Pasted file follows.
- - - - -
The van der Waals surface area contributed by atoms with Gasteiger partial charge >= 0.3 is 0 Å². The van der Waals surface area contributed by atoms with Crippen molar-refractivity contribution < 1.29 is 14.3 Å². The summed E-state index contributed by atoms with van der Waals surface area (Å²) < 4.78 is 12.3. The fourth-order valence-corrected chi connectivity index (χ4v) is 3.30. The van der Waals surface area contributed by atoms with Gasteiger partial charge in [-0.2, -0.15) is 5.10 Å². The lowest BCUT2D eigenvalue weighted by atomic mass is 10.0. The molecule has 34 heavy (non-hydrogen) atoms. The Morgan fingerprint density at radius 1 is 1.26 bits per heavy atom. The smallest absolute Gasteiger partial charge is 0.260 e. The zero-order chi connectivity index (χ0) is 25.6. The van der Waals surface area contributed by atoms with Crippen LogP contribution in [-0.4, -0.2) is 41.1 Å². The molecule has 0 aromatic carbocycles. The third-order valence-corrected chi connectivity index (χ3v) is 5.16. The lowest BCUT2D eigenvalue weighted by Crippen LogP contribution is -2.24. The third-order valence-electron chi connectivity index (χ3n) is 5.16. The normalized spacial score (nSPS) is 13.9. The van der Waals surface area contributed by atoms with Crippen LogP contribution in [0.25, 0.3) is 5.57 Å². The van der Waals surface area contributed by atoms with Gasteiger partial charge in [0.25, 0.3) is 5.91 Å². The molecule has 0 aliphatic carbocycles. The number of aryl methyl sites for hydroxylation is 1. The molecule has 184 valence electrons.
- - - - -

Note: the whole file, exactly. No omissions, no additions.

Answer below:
The van der Waals surface area contributed by atoms with Gasteiger partial charge >= 0.3 is 0 Å². The van der Waals surface area contributed by atoms with Crippen molar-refractivity contribution < 1.29 is 14.3 Å². The summed E-state index contributed by atoms with van der Waals surface area (Å²) < 4.78 is 12.3. The fourth-order valence-corrected chi connectivity index (χ4v) is 3.30. The van der Waals surface area contributed by atoms with Gasteiger partial charge in [-0.2, -0.15) is 5.10 Å². The lowest BCUT2D eigenvalue weighted by atomic mass is 10.0. The molecule has 34 heavy (non-hydrogen) atoms. The Morgan fingerprint density at radius 1 is 1.26 bits per heavy atom. The smallest absolute Gasteiger partial charge is 0.260 e. The zero-order chi connectivity index (χ0) is 25.6. The van der Waals surface area contributed by atoms with Crippen LogP contribution in [-0.4, -0.2) is 41.1 Å². The molecule has 0 aromatic carbocycles. The third-order valence-corrected chi connectivity index (χ3v) is 5.16. The lowest BCUT2D eigenvalue weighted by Crippen LogP contribution is -2.24. The third-order valence-electron chi connectivity index (χ3n) is 5.16. The normalized spacial score (nSPS) is 13.9. The van der Waals surface area contributed by atoms with Crippen LogP contribution in [0.25, 0.3) is 5.57 Å². The van der Waals surface area contributed by atoms with Gasteiger partial charge in [0.25, 0.3) is 5.91 Å². The molecule has 0 aliphatic carbocycles. The number of aryl methyl sites for hydroxylation is 1. The molecule has 184 valence electrons.